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Do Babies Sleep Better If They Fall Asleep On Their Own? An Expert Explains How To Catch The Best ZZZs

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It's the classic new-mom paradox: We wait nine months for the first glimpse of our precious baby, marvel over their every move, rejoice when they eat and smile and wave their hands, yet we can't wait for them to go to sleep so we can get some chores done. Or finish a cup of coffee while it's still hot... or just flop on the couch and vegetate. But the bedtime routine of rocking them until they pass out can be exhausting, and not always effective. Do babies sleep better if they fall asleep on their own? Here's how to make sure both you and your baby are getting enough rest.

During those first few weeks, of course, you realize that you've signed up to be available for feeding and diapering around the clock, so that time passes by in a blur of semi-wakefulness. Clinical psychologist Janet K. Kennedy, PhD, founder of NYC Sleep Doctor, explains to Romper, "Newborns need help falling asleep, so it's fine to rock or feed them to sleep."

And despite what Grandma may have told you about raising babies who slept straight from dusk to 9 AM starting at two weeks, the truth is a little less idyllic. Developmentally, babies simply aren't ready to sleep through the night until they're about 3 to 4 months old and/or weigh 16 pounds, according to Zero to Three.

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But once your baby is no longer a brand new infant, you can begin establishing a more workable sleep/wake schedule. As much as you adore your kids, you still need to be able to do some non-parenting things sometimes, too. Particularly at night, when you crave every moment of peace you can get.

The good news: It's actually better for older babies to fall asleep on their own. "As babies become more aware, they can start to fight sleep to be social — it's sort of like infant FOMO," says Kennedy, author of The Good Sleeper: The Essential Guide to Sleep for Your Baby (and You). So establishing a firm bedtime routine will make it easier for your baby to transition to dropping off. What's more, the techniques that help a newborn settle down actually have the opposite effect on an older infant. "After the first three months, all that rocking and bouncing can be agitating," explains Kennedy.

Naturally, there are going to be nights when your baby conks out en route to the nursery. But as a rule, getting baby into the crib while they're drowsy but not yet asleep allows them to get used to falling asleep on their own. Waiting until your child nods off in your arms will lead them to associate sleeping with being held, making it harder for them to settle down if they're not with you. "Further, it starts to become harder to transfer a sleeping baby into the crib," says Kennedy. "If they wake up when put down, it starts the whole process over and they don't get consolidated, deep sleep."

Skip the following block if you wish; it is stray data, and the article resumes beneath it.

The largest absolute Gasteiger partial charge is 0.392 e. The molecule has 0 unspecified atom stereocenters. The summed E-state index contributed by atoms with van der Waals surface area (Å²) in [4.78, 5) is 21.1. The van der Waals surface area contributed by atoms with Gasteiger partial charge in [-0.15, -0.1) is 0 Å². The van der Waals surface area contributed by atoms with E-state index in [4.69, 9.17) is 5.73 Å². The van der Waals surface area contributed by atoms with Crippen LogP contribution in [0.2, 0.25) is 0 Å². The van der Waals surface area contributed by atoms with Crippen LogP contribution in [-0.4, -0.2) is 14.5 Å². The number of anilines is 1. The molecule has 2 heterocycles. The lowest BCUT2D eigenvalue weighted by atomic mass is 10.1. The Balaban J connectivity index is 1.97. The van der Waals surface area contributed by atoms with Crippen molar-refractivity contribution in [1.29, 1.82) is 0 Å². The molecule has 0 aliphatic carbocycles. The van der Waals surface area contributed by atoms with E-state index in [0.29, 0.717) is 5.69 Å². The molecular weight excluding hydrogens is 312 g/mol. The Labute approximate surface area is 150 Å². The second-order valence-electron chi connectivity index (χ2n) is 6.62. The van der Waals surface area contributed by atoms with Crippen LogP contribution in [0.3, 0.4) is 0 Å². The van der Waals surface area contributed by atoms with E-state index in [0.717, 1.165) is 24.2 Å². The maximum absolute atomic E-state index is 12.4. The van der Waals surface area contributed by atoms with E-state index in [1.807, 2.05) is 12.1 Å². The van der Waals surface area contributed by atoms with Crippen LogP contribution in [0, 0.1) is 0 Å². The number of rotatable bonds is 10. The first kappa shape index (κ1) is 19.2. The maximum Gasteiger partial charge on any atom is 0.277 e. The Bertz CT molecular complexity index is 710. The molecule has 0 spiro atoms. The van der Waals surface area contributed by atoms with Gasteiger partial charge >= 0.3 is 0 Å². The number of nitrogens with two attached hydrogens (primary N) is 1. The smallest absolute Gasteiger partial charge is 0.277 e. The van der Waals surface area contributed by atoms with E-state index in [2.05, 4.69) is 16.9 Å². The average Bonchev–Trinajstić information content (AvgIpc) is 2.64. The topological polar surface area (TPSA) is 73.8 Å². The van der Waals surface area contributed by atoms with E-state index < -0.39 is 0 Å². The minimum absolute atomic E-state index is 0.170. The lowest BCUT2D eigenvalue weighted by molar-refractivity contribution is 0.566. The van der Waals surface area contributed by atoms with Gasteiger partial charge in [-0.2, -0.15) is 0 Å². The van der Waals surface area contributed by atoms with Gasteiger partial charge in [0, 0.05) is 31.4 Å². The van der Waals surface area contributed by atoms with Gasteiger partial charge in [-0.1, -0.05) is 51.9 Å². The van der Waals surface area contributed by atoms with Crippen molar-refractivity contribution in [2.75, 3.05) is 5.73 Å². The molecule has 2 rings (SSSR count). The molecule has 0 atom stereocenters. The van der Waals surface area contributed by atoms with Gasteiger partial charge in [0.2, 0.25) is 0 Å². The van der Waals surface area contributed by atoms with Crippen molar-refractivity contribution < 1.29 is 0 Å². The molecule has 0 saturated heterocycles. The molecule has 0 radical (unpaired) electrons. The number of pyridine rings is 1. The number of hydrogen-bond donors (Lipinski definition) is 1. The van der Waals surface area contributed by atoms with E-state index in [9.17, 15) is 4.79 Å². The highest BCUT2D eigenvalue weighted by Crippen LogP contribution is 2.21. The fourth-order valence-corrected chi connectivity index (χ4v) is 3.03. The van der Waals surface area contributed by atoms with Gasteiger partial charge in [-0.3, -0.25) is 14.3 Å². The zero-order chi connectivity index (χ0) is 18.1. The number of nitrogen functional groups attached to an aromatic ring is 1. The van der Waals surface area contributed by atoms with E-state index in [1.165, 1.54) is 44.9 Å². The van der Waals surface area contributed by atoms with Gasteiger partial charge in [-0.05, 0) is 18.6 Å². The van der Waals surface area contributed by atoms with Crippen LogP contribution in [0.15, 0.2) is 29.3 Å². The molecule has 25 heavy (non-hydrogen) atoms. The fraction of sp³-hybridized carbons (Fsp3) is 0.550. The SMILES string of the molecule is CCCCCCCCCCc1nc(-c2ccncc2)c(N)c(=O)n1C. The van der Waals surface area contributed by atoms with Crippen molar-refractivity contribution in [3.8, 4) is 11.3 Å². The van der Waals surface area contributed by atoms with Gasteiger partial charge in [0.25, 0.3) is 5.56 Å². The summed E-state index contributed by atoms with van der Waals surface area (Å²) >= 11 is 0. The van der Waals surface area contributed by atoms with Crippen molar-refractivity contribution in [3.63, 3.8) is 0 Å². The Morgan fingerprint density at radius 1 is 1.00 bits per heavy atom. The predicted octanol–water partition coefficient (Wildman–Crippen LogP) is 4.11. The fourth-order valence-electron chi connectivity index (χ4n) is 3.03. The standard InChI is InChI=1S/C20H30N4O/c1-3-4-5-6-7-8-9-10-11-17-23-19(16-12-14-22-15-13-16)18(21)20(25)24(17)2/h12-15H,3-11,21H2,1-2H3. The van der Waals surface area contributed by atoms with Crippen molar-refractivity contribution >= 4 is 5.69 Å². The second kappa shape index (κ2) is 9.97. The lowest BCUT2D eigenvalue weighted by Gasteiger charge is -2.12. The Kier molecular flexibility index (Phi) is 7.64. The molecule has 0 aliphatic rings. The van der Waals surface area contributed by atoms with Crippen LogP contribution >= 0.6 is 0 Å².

Babies under one year also sleep in 30- to 45-minute cycles, and it's normal for a baby to wake up several times during the night, according to the American Academy of Pediatrics. The definition of a good night's sleep at this age isn't an uninterrupted 10-hour stretch, but a night in which a baby can soothe itself back to sleep after waking during the lighter part of the sleep cycle. Following the sleepy-but-not-yet-out guideline for bedtime will help your child go back to snoozing during those brief wake-up periods.

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So what else can help your baby drift off on their own at bedtime? A few recommendations:

  • An early bedtime. Keeping your baby up all hours will certainly make them tired enough to fall asleep independently, but don't count on them sleeping late the next day. In fact, babies who go to bed earlier sleep longer, according to Zero to Three, and the quality of their sleep is better.
  • A consistent routine. A soothing bath, a bedtime story, lullabies — all those favorite rituals help to settle a baby down and cue them that it's time to go to sleep. Schedule your bedtime routine when your baby is about 6 to 8 weeks old, advised Baby Center, and your child will start to look forward to it and become more relaxed at bedtime.
  • Following the "drowsy" guideline for naps, too. During their first year, babies typically need two naps a day, according to the National Sleep Foundation. So stay alert during the day for signs such as yawning and eye-rubbing, and get your child into the crib before they're actually asleep.
  • A dark room. "Light exposure turns off the release of melatonin, signaling that it's time to wake up," says Kennedy. "Younger babies should sleep in the dark." Save the nightlight for the toddler years.
  • Soft music. Playing a lullaby album on CD or through Bluetooth can help quiet down a still-awake baby, but Kennedy cautions that the tunes shouldn't play all night. "The brain processes noise while sleeping, and this can keep the baby in lighter sleep," she says.

Practicing habits that will help your baby fall asleep on their own will result in a better night's sleep for them and you.